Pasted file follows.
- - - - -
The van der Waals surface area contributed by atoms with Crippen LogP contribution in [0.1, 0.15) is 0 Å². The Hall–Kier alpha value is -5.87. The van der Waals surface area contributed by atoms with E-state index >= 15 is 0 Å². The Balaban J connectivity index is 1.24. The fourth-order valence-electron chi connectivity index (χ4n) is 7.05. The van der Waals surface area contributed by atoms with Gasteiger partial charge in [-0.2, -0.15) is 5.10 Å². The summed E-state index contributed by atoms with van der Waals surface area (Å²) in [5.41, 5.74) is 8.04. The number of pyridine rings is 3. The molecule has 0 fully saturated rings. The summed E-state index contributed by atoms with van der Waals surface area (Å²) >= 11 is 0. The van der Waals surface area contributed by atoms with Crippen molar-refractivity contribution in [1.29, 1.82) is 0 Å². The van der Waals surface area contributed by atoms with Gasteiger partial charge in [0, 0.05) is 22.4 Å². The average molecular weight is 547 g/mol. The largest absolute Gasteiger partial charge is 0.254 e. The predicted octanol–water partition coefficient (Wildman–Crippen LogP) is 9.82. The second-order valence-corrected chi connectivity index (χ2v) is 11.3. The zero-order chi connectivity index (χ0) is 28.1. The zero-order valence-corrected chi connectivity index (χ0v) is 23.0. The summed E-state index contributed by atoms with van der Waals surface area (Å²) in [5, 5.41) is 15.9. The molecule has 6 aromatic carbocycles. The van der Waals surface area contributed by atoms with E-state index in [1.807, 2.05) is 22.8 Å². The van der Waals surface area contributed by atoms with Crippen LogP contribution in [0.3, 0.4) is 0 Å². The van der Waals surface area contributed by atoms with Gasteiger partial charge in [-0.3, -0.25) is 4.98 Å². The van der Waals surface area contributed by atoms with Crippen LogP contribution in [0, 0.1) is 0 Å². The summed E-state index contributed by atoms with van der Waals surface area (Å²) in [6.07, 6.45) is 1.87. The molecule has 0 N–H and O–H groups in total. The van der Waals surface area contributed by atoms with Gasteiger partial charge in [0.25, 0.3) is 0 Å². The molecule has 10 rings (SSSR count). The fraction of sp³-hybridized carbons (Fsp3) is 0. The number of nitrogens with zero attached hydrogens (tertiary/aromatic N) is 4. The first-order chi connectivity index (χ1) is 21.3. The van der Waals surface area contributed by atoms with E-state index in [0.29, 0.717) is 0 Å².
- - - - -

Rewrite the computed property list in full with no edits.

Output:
The van der Waals surface area contributed by atoms with Crippen LogP contribution in [0.1, 0.15) is 0 Å². The Hall–Kier alpha value is -5.87. The van der Waals surface area contributed by atoms with E-state index >= 15 is 0 Å². The Balaban J connectivity index is 1.24. The fourth-order valence-electron chi connectivity index (χ4n) is 7.05. The van der Waals surface area contributed by atoms with Gasteiger partial charge in [-0.2, -0.15) is 5.10 Å². The summed E-state index contributed by atoms with van der Waals surface area (Å²) in [5.41, 5.74) is 8.04. The number of pyridine rings is 3. The molecule has 0 fully saturated rings. The summed E-state index contributed by atoms with van der Waals surface area (Å²) >= 11 is 0. The van der Waals surface area contributed by atoms with Crippen molar-refractivity contribution in [1.29, 1.82) is 0 Å². The van der Waals surface area contributed by atoms with Gasteiger partial charge in [0, 0.05) is 22.4 Å². The average molecular weight is 547 g/mol. The largest absolute Gasteiger partial charge is 0.254 e. The predicted octanol–water partition coefficient (Wildman–Crippen LogP) is 9.82. The second-order valence-corrected chi connectivity index (χ2v) is 11.3. The zero-order chi connectivity index (χ0) is 28.1. The zero-order valence-corrected chi connectivity index (χ0v) is 23.0. The summed E-state index contributed by atoms with van der Waals surface area (Å²) in [5, 5.41) is 15.9. The molecule has 6 aromatic carbocycles. The van der Waals surface area contributed by atoms with E-state index in [1.807, 2.05) is 22.8 Å². The van der Waals surface area contributed by atoms with Crippen LogP contribution in [0.3, 0.4) is 0 Å². The van der Waals surface area contributed by atoms with Gasteiger partial charge in [-0.3, -0.25) is 4.98 Å². The van der Waals surface area contributed by atoms with Crippen LogP contribution in [0, 0.1) is 0 Å². The summed E-state index contributed by atoms with van der Waals surface area (Å²) in [6.07, 6.45) is 1.87. The molecule has 0 N–H and O–H groups in total. The van der Waals surface area contributed by atoms with Gasteiger partial charge in [0.25, 0.3) is 0 Å². The molecule has 10 rings (SSSR count). The fraction of sp³-hybridized carbons (Fsp3) is 0. The number of nitrogens with zero attached hydrogens (tertiary/aromatic N) is 4. The first-order chi connectivity index (χ1) is 21.3. The van der Waals surface area contributed by atoms with E-state index in [0.29, 0.717) is 0 Å².